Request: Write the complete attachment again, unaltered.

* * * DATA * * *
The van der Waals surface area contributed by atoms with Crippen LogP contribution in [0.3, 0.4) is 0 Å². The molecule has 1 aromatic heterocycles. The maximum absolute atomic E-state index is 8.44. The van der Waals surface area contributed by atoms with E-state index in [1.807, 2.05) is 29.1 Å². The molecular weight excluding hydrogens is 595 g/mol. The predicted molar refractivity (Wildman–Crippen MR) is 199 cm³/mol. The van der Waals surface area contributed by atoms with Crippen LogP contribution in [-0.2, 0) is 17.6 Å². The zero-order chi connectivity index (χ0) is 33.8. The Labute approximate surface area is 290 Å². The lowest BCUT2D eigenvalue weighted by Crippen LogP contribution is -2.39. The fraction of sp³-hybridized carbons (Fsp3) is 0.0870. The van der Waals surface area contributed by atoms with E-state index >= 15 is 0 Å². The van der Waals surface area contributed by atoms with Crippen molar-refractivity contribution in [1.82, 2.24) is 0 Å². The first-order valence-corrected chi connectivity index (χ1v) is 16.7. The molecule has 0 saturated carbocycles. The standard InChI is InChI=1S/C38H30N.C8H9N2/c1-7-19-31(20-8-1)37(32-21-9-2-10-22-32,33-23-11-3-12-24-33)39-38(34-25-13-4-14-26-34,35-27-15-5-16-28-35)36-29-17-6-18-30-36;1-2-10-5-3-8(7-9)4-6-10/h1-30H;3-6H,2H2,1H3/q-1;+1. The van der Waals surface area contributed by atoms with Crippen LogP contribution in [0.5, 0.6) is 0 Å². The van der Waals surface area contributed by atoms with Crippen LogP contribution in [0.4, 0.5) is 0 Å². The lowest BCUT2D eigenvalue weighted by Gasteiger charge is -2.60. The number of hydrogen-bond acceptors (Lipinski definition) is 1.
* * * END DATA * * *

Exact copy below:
The van der Waals surface area contributed by atoms with Crippen LogP contribution in [0.3, 0.4) is 0 Å². The molecule has 1 aromatic heterocycles. The maximum absolute atomic E-state index is 8.44. The van der Waals surface area contributed by atoms with E-state index in [1.807, 2.05) is 29.1 Å². The molecular weight excluding hydrogens is 595 g/mol. The predicted molar refractivity (Wildman–Crippen MR) is 199 cm³/mol. The van der Waals surface area contributed by atoms with Crippen LogP contribution in [-0.2, 0) is 17.6 Å². The zero-order chi connectivity index (χ0) is 33.8. The Labute approximate surface area is 290 Å². The lowest BCUT2D eigenvalue weighted by Crippen LogP contribution is -2.39. The fraction of sp³-hybridized carbons (Fsp3) is 0.0870. The van der Waals surface area contributed by atoms with E-state index >= 15 is 0 Å². The van der Waals surface area contributed by atoms with Crippen molar-refractivity contribution in [1.82, 2.24) is 0 Å². The first-order valence-corrected chi connectivity index (χ1v) is 16.7. The molecule has 0 saturated carbocycles. The standard InChI is InChI=1S/C38H30N.C8H9N2/c1-7-19-31(20-8-1)37(32-21-9-2-10-22-32,33-23-11-3-12-24-33)39-38(34-25-13-4-14-26-34,35-27-15-5-16-28-35)36-29-17-6-18-30-36;1-2-10-5-3-8(7-9)4-6-10/h1-30H;3-6H,2H2,1H3/q-1;+1. The van der Waals surface area contributed by atoms with Crippen LogP contribution in [0.5, 0.6) is 0 Å². The van der Waals surface area contributed by atoms with Crippen LogP contribution in [0.4, 0.5) is 0 Å². The lowest BCUT2D eigenvalue weighted by Gasteiger charge is -2.60. The number of hydrogen-bond acceptors (Lipinski definition) is 1.